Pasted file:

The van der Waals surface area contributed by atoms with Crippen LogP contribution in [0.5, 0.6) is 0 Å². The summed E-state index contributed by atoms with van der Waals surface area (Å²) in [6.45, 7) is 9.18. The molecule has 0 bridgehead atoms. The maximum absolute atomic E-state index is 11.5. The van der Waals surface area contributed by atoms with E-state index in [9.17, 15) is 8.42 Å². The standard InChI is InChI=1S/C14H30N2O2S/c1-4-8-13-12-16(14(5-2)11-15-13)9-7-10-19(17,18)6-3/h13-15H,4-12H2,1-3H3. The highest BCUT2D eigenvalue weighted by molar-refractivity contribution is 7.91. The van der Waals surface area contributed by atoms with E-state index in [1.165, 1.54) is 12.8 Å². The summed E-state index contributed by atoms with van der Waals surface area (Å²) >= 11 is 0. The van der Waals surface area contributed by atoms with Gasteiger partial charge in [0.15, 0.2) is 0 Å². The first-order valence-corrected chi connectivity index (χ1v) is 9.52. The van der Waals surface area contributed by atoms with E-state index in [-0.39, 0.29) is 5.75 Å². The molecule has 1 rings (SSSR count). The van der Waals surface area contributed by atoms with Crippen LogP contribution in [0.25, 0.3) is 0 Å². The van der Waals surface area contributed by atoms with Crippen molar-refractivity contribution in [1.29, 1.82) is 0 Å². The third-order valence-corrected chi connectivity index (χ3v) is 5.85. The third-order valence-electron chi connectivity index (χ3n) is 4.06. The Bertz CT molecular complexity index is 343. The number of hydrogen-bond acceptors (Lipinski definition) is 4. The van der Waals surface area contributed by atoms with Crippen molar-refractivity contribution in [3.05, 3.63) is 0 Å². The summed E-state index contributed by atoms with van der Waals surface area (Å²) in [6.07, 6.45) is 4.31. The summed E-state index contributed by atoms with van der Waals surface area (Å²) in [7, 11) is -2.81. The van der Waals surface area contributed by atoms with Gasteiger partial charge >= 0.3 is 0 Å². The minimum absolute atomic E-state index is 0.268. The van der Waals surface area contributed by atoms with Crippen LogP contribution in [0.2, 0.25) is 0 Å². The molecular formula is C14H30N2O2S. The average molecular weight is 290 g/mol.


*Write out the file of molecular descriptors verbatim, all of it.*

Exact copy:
The van der Waals surface area contributed by atoms with Crippen LogP contribution in [0.5, 0.6) is 0 Å². The summed E-state index contributed by atoms with van der Waals surface area (Å²) in [6.45, 7) is 9.18. The molecule has 0 bridgehead atoms. The maximum absolute atomic E-state index is 11.5. The van der Waals surface area contributed by atoms with E-state index in [9.17, 15) is 8.42 Å². The standard InChI is InChI=1S/C14H30N2O2S/c1-4-8-13-12-16(14(5-2)11-15-13)9-7-10-19(17,18)6-3/h13-15H,4-12H2,1-3H3. The highest BCUT2D eigenvalue weighted by molar-refractivity contribution is 7.91. The van der Waals surface area contributed by atoms with E-state index in [1.165, 1.54) is 12.8 Å². The summed E-state index contributed by atoms with van der Waals surface area (Å²) >= 11 is 0. The van der Waals surface area contributed by atoms with Gasteiger partial charge in [0.15, 0.2) is 0 Å². The first-order valence-corrected chi connectivity index (χ1v) is 9.52. The van der Waals surface area contributed by atoms with E-state index in [-0.39, 0.29) is 5.75 Å². The molecule has 1 rings (SSSR count). The van der Waals surface area contributed by atoms with Crippen LogP contribution in [0.25, 0.3) is 0 Å². The van der Waals surface area contributed by atoms with Crippen molar-refractivity contribution in [1.29, 1.82) is 0 Å². The third-order valence-corrected chi connectivity index (χ3v) is 5.85. The third-order valence-electron chi connectivity index (χ3n) is 4.06. The Bertz CT molecular complexity index is 343. The number of hydrogen-bond acceptors (Lipinski definition) is 4. The van der Waals surface area contributed by atoms with Crippen molar-refractivity contribution in [3.05, 3.63) is 0 Å². The summed E-state index contributed by atoms with van der Waals surface area (Å²) in [6.07, 6.45) is 4.31. The summed E-state index contributed by atoms with van der Waals surface area (Å²) in [7, 11) is -2.81. The van der Waals surface area contributed by atoms with Gasteiger partial charge >= 0.3 is 0 Å². The minimum absolute atomic E-state index is 0.268. The van der Waals surface area contributed by atoms with Crippen LogP contribution in [0.2, 0.25) is 0 Å². The molecular formula is C14H30N2O2S. The average molecular weight is 290 g/mol.